We’re on the downhill slide, figuratively speaking, on our epic UK Coast to Coast walk. We’ve been on the road for 14 days, having traversed the Lake District of Cumbria. We’re now well and truly on the Yorkshire Moors.
My last post saw us leaving Richmond, the largest town on the route.
This post takes us as far as Great Broughton where we spent the night listening to revelers celebrating a 40th birthday party.
Once out of Richmond we set off for a day of tramping through fields with scenery that’s pretty but not stop-you-on-the-spot-to-admire gorgeous. Pretty pedestrian, if you excuse the pun.
That maybe explains why we got lost, which added a couple of hours to our day! On autopilot, not paying attention. We should have followed the River Swale—we still don’t know how we lost it—and by-pass Catterick, an army town, by a very wide margin. Instead we found ourselves smack bang in its centre, scratching our bewildered heads. Fortunately a local put us back on track.
Next stop was Bolton-on-Swale churchyard—intended this time because we wanted to see the monument to Henry Jenkins, a local supposedly 169 when he died. Can you hear my yeah, right. The church in which he’s buried dates back to the 14th century. It’s worth a short stop to check out surviving bits from Saxon and Norman times.
From Bolton we were supposed to cut across a field occupied by a herd of steers and we had every intention of walking through them. We’d already braved herds of cows along the way, so we figured we could handle neutered bulls.
Err, no, we couldn’t.
The closer we got the more interested in us they became. It was when they started coming towards us our courage failed and we did a smart right angle turn, hopped across a stream, and fought our way through what seemed to be a never-ending patch of shoulder high stinging nettles. Were we relieved when we spied a fence with a road on the other side! Whew. Never want to repeat that!
Sorry, no photos of that experience!
I’m not going to say anything about our next B&B, Rawcar Farm, except that we didn’t want to leave the next morning. The photos say it all—those rooms are just the guest accommodation! It can accommodate two couples and as we were the only guests we had the place, and hosts Ian and Jane, to ourselves. Five stars all the way!!
Ian told us we would have been perfectly safe with the steers—which apparently have very curious natures, hence their interest in us—as long as we didn’t break into a trot. Run and it’s, as they say, all over Red Rover.
On from the farm there are miles of more flat land with the promise of the Cleveland Hills hanging like a beacon in the distance.
Before we reach them though, there’s the A19 to negotiate, which means dodging cars and trucks as you hare across the four lanes. That got the blood pumping!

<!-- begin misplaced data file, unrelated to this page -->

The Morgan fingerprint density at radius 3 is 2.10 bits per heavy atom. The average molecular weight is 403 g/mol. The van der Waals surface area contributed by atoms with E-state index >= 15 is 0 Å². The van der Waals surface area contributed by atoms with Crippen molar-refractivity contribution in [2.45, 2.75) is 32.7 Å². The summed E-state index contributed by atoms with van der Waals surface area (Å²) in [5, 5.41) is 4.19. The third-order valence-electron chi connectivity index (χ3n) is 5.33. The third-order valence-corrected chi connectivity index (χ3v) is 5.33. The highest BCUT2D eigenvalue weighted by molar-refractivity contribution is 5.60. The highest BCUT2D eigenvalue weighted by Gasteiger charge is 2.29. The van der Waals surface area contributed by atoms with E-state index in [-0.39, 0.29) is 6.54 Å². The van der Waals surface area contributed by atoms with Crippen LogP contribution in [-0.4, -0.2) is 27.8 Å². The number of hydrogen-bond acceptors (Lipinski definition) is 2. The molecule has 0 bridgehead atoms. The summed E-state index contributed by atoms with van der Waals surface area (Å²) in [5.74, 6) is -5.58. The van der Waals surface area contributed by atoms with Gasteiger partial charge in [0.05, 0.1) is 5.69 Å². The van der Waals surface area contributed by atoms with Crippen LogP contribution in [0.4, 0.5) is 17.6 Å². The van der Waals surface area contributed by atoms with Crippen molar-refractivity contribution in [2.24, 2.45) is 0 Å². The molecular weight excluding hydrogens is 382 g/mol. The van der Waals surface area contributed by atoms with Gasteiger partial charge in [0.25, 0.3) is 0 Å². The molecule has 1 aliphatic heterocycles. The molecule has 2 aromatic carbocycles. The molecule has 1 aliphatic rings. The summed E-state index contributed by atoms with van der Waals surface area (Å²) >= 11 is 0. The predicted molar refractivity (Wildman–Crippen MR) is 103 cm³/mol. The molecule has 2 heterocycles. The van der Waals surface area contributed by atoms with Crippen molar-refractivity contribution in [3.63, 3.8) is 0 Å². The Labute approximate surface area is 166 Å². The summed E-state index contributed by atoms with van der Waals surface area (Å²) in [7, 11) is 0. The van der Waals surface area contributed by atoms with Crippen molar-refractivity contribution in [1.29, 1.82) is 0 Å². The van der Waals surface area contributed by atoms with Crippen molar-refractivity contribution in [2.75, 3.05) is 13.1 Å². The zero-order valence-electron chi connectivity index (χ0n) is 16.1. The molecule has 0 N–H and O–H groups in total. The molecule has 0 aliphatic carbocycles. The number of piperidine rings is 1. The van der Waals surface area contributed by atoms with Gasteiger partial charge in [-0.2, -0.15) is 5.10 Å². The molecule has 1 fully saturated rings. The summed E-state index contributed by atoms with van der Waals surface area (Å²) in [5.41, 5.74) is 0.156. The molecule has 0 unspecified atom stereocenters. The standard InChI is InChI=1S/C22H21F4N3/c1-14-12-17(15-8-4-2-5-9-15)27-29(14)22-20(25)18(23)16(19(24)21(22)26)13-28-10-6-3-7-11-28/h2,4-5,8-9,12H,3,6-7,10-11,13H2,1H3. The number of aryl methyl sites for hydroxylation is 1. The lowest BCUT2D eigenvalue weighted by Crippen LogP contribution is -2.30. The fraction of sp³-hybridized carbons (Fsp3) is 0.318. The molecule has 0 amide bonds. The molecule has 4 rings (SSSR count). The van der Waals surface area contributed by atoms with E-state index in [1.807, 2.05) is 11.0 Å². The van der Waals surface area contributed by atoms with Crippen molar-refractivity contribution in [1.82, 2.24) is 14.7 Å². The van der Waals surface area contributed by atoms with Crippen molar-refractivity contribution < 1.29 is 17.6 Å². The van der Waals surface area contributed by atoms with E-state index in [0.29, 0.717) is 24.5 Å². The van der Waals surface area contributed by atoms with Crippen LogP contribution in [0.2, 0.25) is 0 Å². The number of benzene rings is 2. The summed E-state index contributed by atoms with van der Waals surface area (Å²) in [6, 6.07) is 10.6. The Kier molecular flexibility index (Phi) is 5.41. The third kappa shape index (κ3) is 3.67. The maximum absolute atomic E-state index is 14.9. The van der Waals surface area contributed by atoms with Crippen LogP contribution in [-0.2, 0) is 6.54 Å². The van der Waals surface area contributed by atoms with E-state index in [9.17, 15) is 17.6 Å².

To our relief—short lasting because we were soon puffing—we eventually started slowly upwards into the hills.
You know how sometimes it’s better not to know how far you’ve still got to go? This was one of those times. The road seemed to just keep winding and going ever upwards!
But then, hey presto, we were there. Park House B&B, with the hostess welcoming us with glasses of bubbly.
A comment I feel bound to make is that generally the B&B rooms that greeted us were all small. Park House took that to another level with just enough room to manoeuvre around a double bed.
Couldn’t fault how well we were looked after though. Dinner that night ended with the biggest and creamiest Eton Mess I’ve ever had the misfortune of having to work my way through. Felt thoroughly sick by the time I’d finished. But it would have been downright rude to leave any, yes?
About a mile up from Park House our walk the next day was broken by a visit to the Mount Grace Priory ruins. If approaching via our route it’s down and around a few logging trails, so it took us a while to find. But worth it.
Did you know those monks’ cells we hear about were in actual fact more like small townhouses! Two storied with small gardens. These monks even had servants. So no more feeling sorry for those poor chaps in what I thought were small, dark and damp, bare stone one-room cells with barely enough space to move around.
Look at the views we had on our walk today; 12 miles of absolute as-far-as-the-eye-can-see beauty.
At the end of which, at a spot called Clay Bank Top, we rendezvoused with our complimentary ride from our next accommodation, Great Broughton’s The Wainstone’s Hotel. No-one would stay in the town if they had to walk to it; much too far off the track.
And that’s where we laid our weary bones to listen to party noises until the wee hours. Ah well, some you win, some you lose.